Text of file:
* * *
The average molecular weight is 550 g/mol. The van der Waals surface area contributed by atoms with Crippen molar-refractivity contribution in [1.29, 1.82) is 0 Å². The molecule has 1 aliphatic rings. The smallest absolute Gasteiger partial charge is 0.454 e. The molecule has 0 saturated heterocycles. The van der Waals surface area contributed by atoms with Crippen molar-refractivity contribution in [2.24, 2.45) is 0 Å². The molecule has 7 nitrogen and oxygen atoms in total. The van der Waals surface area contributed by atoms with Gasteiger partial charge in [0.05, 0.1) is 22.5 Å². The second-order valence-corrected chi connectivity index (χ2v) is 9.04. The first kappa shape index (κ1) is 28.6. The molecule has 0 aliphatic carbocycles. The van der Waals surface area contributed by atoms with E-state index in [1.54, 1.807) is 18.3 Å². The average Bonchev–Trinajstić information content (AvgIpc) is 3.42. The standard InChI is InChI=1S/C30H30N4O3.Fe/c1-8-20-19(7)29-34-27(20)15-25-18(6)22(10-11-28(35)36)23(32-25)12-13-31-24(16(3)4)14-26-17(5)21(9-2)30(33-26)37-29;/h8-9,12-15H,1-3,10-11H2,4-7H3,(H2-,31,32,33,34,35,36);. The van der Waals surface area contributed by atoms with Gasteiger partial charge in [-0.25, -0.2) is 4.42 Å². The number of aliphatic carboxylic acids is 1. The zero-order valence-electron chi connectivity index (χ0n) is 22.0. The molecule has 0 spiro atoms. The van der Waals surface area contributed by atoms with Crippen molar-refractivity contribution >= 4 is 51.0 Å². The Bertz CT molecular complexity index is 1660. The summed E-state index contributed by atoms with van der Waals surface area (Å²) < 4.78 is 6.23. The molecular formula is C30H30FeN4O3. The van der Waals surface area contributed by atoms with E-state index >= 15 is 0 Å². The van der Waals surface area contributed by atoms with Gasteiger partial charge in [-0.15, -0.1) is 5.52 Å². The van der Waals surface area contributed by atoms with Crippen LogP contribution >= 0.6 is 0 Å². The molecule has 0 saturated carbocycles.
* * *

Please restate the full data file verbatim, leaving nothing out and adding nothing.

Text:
The average molecular weight is 550 g/mol. The van der Waals surface area contributed by atoms with Crippen molar-refractivity contribution in [1.29, 1.82) is 0 Å². The molecule has 1 aliphatic rings. The smallest absolute Gasteiger partial charge is 0.454 e. The molecule has 0 saturated heterocycles. The van der Waals surface area contributed by atoms with Crippen molar-refractivity contribution in [2.24, 2.45) is 0 Å². The molecule has 7 nitrogen and oxygen atoms in total. The van der Waals surface area contributed by atoms with Gasteiger partial charge in [0.05, 0.1) is 22.5 Å². The second-order valence-corrected chi connectivity index (χ2v) is 9.04. The first kappa shape index (κ1) is 28.6. The molecule has 0 aliphatic carbocycles. The van der Waals surface area contributed by atoms with E-state index in [1.54, 1.807) is 18.3 Å². The average Bonchev–Trinajstić information content (AvgIpc) is 3.42. The standard InChI is InChI=1S/C30H30N4O3.Fe/c1-8-20-19(7)29-34-27(20)15-25-18(6)22(10-11-28(35)36)23(32-25)12-13-31-24(16(3)4)14-26-17(5)21(9-2)30(33-26)37-29;/h8-9,12-15H,1-3,10-11H2,4-7H3,(H2-,31,32,33,34,35,36);. The van der Waals surface area contributed by atoms with Gasteiger partial charge in [-0.25, -0.2) is 4.42 Å². The number of aliphatic carboxylic acids is 1. The zero-order valence-electron chi connectivity index (χ0n) is 22.0. The molecule has 0 spiro atoms. The van der Waals surface area contributed by atoms with Crippen molar-refractivity contribution >= 4 is 51.0 Å². The Bertz CT molecular complexity index is 1660. The summed E-state index contributed by atoms with van der Waals surface area (Å²) < 4.78 is 6.23. The molecular formula is C30H30FeN4O3. The van der Waals surface area contributed by atoms with E-state index >= 15 is 0 Å². The van der Waals surface area contributed by atoms with Gasteiger partial charge in [-0.15, -0.1) is 5.52 Å². The van der Waals surface area contributed by atoms with Crippen LogP contribution >= 0.6 is 0 Å². The molecule has 0 saturated carbocycles.